With this in mind, coupled with my very recent personal ‘up close and personal’ experience of the subject, I felt this was a good idea to do my little bit to create some awareness of something that at best can change your life and at very worst kill you, especially if you sit within this age demographic.

Prostate cancer is the most common cancer in men in the UK. Over 40,000 men are diagnosed with prostate cancer every year. Over 250,000 men are currently living with the disease.

The majority of men with prostate cancer are aged over 60 years and the disease is very rare in men under 50. Research in the U.S shows that other than skin cancer, prostate cancer is the most common cancer in American men. The American Cancer Society’s estimates for prostate cancer in the United States for 2014 are that:

  • About 233,000 new cases of prostate cancer will be diagnosed
  • About 29,480 men will die of prostate cancer

The following, along with help from the internet, will I hope assist in understanding what it is, what symptoms to look out for, how it is detected and how it is treated.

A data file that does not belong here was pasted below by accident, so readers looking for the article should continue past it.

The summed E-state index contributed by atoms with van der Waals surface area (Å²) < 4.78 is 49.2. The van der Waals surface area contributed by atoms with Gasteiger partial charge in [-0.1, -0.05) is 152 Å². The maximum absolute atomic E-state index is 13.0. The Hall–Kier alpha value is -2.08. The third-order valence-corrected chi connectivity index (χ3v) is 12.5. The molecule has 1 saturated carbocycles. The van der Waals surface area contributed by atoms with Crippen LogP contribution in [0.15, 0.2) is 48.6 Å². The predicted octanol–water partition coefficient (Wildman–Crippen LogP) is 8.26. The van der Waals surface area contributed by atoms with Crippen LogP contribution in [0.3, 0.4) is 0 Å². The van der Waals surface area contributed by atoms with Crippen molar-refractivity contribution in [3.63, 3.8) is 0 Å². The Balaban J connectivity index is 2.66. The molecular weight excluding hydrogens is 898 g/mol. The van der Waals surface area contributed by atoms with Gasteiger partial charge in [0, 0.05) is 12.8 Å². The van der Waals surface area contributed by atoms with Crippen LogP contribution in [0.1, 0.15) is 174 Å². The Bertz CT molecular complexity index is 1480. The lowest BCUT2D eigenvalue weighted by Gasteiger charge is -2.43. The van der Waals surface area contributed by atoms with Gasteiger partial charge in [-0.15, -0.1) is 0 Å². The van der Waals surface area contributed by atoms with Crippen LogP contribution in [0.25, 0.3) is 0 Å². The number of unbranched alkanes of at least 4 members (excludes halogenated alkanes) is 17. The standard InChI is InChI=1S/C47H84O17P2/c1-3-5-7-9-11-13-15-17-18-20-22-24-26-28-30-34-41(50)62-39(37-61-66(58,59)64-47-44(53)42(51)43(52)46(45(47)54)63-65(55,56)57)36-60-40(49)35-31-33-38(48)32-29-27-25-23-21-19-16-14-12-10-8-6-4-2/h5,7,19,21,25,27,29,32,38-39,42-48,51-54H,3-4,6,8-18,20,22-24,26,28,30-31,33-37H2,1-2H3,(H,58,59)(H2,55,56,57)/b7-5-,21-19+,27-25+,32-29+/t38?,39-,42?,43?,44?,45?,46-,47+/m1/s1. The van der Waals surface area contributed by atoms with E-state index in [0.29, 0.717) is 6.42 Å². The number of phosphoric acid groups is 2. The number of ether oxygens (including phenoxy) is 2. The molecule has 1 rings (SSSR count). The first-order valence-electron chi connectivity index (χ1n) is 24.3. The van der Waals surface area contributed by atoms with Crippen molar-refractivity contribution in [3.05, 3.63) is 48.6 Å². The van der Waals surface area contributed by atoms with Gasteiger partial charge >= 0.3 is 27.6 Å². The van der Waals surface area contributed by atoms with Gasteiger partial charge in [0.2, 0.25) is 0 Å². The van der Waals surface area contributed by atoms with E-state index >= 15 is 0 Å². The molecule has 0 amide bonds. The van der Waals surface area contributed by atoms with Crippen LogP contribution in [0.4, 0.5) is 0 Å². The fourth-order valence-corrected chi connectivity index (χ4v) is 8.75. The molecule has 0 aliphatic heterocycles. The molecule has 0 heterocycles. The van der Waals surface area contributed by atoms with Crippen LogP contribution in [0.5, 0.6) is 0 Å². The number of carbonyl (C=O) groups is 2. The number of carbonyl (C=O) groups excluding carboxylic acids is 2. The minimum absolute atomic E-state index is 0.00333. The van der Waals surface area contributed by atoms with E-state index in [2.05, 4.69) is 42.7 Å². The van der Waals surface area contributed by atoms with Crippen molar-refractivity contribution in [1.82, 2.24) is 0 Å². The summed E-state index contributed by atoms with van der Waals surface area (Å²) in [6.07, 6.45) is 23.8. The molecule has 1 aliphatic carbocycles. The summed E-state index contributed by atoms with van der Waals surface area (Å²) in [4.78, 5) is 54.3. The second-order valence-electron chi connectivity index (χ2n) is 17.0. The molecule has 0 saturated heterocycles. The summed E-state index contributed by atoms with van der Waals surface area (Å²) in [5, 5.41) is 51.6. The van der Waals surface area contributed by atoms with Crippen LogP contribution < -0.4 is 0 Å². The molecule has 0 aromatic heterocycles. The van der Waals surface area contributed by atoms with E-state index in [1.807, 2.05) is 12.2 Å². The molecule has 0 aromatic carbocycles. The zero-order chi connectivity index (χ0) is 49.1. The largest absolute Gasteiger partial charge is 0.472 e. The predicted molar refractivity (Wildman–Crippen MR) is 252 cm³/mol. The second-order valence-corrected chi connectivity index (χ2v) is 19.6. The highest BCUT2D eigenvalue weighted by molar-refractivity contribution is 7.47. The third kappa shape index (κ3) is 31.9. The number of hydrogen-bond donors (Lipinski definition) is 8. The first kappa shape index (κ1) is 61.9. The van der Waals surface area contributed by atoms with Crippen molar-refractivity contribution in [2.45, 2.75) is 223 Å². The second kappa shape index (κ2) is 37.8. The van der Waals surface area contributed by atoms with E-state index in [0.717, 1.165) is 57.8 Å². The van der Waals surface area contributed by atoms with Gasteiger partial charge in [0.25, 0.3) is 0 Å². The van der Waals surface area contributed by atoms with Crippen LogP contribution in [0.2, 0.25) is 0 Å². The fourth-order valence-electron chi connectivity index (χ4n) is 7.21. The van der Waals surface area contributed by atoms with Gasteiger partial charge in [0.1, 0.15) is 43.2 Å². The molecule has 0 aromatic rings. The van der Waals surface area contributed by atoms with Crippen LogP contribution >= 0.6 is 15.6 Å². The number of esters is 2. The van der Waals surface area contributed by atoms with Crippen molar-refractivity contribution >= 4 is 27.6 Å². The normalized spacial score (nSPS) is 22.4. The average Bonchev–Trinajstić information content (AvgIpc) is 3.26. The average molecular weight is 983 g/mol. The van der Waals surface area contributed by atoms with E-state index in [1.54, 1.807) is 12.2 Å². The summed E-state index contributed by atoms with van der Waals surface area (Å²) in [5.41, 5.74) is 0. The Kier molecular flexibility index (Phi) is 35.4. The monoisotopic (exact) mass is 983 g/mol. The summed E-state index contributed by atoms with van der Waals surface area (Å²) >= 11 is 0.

Detection is of course the starting point for getting ‘sorted out’.

In my case, I had a BUPA medical in September last year and I was advised that following a fairly basic (I use that term advisedly) examination and questioning I was given a PSA test and told to consult a specialist as soon as possible.

But there is a problem with a PSA test (it is a blood test that measures the level of prostate-specific antigens) as results can be unreliable and this was explained to me, especially as my result was negative.

So off to the specialist I go. Although estimated life expectancy should figure prominently in treatment decisions, available data suggests that physician skill in this area is sometimes lacking, often leading to inappropriate treatment.